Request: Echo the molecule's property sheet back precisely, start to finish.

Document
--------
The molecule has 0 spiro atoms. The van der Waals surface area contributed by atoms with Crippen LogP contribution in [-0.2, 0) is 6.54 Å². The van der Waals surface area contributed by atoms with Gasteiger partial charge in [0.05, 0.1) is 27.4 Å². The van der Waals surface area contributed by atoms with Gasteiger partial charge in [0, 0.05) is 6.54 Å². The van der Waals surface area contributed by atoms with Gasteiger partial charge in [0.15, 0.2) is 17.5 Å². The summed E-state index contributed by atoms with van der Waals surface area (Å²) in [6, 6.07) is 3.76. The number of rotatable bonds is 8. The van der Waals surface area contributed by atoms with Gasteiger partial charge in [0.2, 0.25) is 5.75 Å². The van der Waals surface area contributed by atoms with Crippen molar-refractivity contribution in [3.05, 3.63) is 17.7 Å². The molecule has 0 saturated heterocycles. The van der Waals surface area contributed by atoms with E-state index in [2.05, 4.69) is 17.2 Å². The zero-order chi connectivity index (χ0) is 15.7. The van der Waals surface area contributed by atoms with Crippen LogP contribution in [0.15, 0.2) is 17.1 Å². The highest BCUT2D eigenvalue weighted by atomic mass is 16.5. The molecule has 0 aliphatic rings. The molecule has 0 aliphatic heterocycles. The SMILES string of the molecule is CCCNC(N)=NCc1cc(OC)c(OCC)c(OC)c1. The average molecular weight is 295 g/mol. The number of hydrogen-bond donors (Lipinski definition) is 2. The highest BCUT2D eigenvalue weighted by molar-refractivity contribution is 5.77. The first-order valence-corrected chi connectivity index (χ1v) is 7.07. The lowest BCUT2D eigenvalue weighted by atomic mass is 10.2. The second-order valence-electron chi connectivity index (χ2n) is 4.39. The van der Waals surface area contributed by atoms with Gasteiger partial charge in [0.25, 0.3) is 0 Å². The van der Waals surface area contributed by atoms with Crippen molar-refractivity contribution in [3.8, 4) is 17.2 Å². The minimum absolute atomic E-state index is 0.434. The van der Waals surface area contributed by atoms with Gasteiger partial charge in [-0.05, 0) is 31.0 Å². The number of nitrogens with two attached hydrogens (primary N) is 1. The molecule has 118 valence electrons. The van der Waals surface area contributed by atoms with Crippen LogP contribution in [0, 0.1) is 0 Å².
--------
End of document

The molecule has 0 spiro atoms. The van der Waals surface area contributed by atoms with Crippen LogP contribution in [-0.2, 0) is 6.54 Å². The van der Waals surface area contributed by atoms with Gasteiger partial charge in [0.05, 0.1) is 27.4 Å². The van der Waals surface area contributed by atoms with Gasteiger partial charge in [0, 0.05) is 6.54 Å². The van der Waals surface area contributed by atoms with Gasteiger partial charge in [0.15, 0.2) is 17.5 Å². The summed E-state index contributed by atoms with van der Waals surface area (Å²) in [6, 6.07) is 3.76. The number of rotatable bonds is 8. The van der Waals surface area contributed by atoms with Gasteiger partial charge in [0.2, 0.25) is 5.75 Å². The van der Waals surface area contributed by atoms with Crippen molar-refractivity contribution in [3.05, 3.63) is 17.7 Å². The molecule has 0 saturated heterocycles. The van der Waals surface area contributed by atoms with E-state index in [2.05, 4.69) is 17.2 Å². The zero-order chi connectivity index (χ0) is 15.7. The van der Waals surface area contributed by atoms with Crippen LogP contribution in [0.15, 0.2) is 17.1 Å². The highest BCUT2D eigenvalue weighted by atomic mass is 16.5. The molecule has 0 aliphatic rings. The molecule has 0 aliphatic heterocycles. The SMILES string of the molecule is CCCNC(N)=NCc1cc(OC)c(OCC)c(OC)c1. The average molecular weight is 295 g/mol. The number of hydrogen-bond donors (Lipinski definition) is 2. The highest BCUT2D eigenvalue weighted by molar-refractivity contribution is 5.77. The first-order valence-corrected chi connectivity index (χ1v) is 7.07. The lowest BCUT2D eigenvalue weighted by atomic mass is 10.2. The second-order valence-electron chi connectivity index (χ2n) is 4.39. The van der Waals surface area contributed by atoms with Gasteiger partial charge in [0.25, 0.3) is 0 Å². The van der Waals surface area contributed by atoms with Crippen molar-refractivity contribution in [3.8, 4) is 17.2 Å². The minimum absolute atomic E-state index is 0.434. The van der Waals surface area contributed by atoms with Gasteiger partial charge in [-0.05, 0) is 31.0 Å². The number of nitrogens with two attached hydrogens (primary N) is 1. The molecule has 118 valence electrons. The van der Waals surface area contributed by atoms with Crippen LogP contribution in [0, 0.1) is 0 Å².